• “Which begs this question: what is the core audience of Scott Pilgrim vs. the World? Well, when I saw it this weekend, the members of the audience were mostly under 30 and (visually) equally distributed between stereotypical nerds and stereotypical hipsters. There were enough snarky T-shirts and chunky black-frame glasses to fill a coffee shop next to an Apple store.

    But only enough of them to fill that one coffee shop — and this is the problem, commercially speaking. Nerds and hipsters love what they love, and, while they love it, they love it with the white-hot intensity of a thousand obsessive-compulsive suns (and when they stop loving it, they hate you for still loving it — but that’s another column entirely). But hipsters and nerds — and the occasional hipster nerds — aren’t in themselves a big enough audience to move the box-office needle any appreciable distance.”


  1. #1 Jeff
    August 19, 2010

    There’s something to be said for tight control of graduate trainee numbers. Medicine has been doing that for over fifty years — although the driving factor was, in large part, cost.

    The Federal Government — and ultimately, the taxypayer — pays for the residency training of all physicians, so it makes no sense for the government to pay for the training of more surgeons or more oncologists than America needs. Further, each trainee physician needs to see or do X number of cases to become proficient at their specialty, and again, it serves no one to have too many trainee specialists chasing too few cases. For both reasons, the number of residents training per year has been tightly controlled for decades, held to a number roughly projected against need; a process administered by the federal Council on Graduate Medical Education (COGME). Which incidentally means that, generally, physician trainees, especially specialists, have an easier time finding jobs. After all, they only trained as many as they predicted would be necessary.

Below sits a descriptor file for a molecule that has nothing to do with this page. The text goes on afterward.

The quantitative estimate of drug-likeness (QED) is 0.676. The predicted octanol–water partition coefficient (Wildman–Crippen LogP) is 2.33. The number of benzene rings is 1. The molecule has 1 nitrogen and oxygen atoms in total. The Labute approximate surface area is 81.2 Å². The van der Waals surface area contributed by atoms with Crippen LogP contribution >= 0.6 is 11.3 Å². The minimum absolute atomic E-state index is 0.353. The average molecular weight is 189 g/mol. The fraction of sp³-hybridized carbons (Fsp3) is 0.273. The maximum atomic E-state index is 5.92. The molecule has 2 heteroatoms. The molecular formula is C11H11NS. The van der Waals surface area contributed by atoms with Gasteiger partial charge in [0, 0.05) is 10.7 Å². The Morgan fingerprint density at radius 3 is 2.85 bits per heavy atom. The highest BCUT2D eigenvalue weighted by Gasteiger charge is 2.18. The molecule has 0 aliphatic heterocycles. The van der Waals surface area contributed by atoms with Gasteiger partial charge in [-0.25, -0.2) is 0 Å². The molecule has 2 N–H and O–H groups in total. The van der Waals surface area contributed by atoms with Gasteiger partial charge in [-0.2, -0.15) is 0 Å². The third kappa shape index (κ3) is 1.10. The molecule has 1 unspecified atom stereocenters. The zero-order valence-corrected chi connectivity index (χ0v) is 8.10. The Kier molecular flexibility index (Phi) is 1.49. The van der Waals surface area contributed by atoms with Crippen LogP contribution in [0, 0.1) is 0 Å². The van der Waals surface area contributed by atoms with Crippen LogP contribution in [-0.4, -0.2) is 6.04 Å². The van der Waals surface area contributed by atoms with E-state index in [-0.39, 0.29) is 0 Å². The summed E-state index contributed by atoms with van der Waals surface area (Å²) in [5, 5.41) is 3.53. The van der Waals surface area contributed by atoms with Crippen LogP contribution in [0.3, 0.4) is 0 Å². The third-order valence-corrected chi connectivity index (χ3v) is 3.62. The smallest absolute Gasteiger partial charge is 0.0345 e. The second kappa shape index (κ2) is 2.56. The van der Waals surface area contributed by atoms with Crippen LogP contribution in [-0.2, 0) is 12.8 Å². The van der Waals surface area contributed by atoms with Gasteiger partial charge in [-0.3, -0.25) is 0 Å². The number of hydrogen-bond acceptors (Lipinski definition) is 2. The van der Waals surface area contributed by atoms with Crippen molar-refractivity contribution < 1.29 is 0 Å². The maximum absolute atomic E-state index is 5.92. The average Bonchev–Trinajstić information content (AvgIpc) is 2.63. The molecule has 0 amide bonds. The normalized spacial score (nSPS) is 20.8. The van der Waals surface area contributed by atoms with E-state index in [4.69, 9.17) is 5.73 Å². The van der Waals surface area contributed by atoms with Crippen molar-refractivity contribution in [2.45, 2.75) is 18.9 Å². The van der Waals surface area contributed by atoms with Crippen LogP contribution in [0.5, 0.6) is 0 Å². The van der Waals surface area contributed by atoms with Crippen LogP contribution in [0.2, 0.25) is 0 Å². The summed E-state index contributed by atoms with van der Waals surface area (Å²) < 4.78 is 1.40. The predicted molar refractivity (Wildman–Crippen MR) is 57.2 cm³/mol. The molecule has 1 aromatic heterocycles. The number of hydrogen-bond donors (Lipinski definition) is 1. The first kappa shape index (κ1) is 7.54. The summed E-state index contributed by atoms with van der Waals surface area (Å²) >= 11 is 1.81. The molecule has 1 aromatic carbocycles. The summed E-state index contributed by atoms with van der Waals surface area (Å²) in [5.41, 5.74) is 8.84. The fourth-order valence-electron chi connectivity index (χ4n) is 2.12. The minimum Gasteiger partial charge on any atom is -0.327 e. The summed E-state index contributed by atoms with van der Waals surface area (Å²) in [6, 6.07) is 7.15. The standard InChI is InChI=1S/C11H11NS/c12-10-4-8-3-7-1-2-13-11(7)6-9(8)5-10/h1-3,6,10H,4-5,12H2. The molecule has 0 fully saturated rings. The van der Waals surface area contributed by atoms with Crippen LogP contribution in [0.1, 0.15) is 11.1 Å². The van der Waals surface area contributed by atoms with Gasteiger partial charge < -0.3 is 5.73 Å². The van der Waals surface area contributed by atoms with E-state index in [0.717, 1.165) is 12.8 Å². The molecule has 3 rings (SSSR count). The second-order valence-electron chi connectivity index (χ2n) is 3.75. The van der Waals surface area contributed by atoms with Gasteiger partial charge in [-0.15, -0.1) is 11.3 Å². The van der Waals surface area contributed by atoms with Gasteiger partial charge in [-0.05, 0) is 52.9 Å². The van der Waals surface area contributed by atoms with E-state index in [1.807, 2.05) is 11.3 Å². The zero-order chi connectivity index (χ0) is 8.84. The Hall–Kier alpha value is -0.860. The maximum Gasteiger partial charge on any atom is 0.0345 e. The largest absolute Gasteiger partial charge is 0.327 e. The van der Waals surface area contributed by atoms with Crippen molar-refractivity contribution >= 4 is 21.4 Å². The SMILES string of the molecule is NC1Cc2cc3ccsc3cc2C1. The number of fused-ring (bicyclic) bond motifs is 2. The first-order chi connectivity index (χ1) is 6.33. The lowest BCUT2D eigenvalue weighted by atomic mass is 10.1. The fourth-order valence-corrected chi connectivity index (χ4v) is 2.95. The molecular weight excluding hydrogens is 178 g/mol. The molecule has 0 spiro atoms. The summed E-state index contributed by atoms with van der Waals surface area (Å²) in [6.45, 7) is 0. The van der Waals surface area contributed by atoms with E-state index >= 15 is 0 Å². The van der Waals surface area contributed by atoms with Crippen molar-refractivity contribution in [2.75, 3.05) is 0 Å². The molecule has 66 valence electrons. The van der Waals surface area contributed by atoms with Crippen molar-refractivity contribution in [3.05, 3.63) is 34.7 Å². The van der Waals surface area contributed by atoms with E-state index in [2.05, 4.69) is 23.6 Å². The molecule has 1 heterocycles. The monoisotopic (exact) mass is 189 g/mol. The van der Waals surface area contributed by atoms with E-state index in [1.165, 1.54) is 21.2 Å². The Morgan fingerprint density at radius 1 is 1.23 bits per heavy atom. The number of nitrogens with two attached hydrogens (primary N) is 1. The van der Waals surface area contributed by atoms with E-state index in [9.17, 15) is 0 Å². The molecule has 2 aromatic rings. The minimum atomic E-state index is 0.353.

The process isn’t perfect, of course. As you might imagine, the powers that be, driven to try to make sure money isn’t wasted on specialists that aren’t needed, tend to *underestimate* demand, leading to widespread chronic shortages. Working against that are long-term trends — like the rise of nurse practitioners / physician assistants — which throw into serious doubt assumptions regarding the number of *primary* care physicians needed (who also get residency training).

    And finally, medicine has the unusual characteristic of being able to statistically predict future demand to a far greater degree than any other field. After all, you can make reasonable inferences regarding the frequency per year of cancer in children, or the number of heart attacks in adults. You can also count on nearly 100% conversion of potential customers to actual customers. I mean, it’s not like someone who discovers they have cancer is *not* going to seek the services of an oncologist. You can make some reasonable assumptions about the number of oncologists America will need that are not as possible for, say, social psychologists.